Louder howler monkeys developed smaller testicles, says study
A group of scientists have discovered that an evolutionary adaptation, which gave some howler monkeys louder calls to better mates, developed small testicles as a result.
The study was done by researchers from Cambridge University and published on the online journal Current Biology under the title “Evolutionary Trade-Off between Vocal Tract and Testes Dimensions in Howler Monkeys”.
These researchers observed that howler monkeys with large hyoid bones in their voice boxes produced loud, low-pitched calls that help to make them seem larger, and therefore more attractive to females.
“As a result of their anatomical modifications, howler monkeys produce exceptionally low-frequency vocalizations for their body size compared with other mammals,” the researchers wrote.
Because these Pavarottis of the howler monkey world had less trouble attracting and creating an exclusive harem of females, they tended to have smaller testicles. This is because there was no need to compete so fiercely with other males when it came to mating.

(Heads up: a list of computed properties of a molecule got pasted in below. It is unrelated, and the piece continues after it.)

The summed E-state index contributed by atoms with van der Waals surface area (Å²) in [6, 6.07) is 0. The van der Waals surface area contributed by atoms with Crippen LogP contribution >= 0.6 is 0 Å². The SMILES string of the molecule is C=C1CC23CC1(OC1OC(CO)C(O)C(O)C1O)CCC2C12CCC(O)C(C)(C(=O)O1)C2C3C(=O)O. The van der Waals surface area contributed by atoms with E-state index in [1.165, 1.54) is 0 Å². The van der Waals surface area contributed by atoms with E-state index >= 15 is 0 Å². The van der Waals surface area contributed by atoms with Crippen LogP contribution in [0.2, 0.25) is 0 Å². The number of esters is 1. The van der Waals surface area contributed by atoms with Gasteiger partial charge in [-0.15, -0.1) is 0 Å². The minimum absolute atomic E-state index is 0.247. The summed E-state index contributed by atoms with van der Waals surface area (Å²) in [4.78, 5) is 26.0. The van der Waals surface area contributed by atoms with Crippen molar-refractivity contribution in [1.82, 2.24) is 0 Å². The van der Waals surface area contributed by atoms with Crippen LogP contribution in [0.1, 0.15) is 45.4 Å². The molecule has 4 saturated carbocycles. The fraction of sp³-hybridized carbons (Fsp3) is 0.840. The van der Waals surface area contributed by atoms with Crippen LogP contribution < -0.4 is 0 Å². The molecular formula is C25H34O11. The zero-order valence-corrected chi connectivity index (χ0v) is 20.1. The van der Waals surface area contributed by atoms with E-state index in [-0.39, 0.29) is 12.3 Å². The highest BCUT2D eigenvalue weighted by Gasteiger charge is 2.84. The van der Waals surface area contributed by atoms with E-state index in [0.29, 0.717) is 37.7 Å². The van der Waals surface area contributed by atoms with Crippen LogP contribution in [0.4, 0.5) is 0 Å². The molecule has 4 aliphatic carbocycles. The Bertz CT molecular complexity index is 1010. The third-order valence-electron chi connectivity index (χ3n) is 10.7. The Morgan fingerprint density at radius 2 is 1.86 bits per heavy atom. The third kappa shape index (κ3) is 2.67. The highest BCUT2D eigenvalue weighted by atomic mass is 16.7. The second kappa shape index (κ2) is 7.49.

On the other hand, those less gifted in the vocal department lived in large groups of single males. These males repeatedly mate with females in the group, leading them to develop larger testicles to ensure the impregnation of the female with their offspring. The monkey with more and stronger sperm gets to be the daddy.
In effect, male howler monkeys have developed two strategies to win in the reproduction competition: vocal power and balls size.
While these strategies appear to be effective in prolonging the species, the concept of overcompensation also comes to mind when thinking about the more vocal howler monkeys. Alfred Bayle/JB
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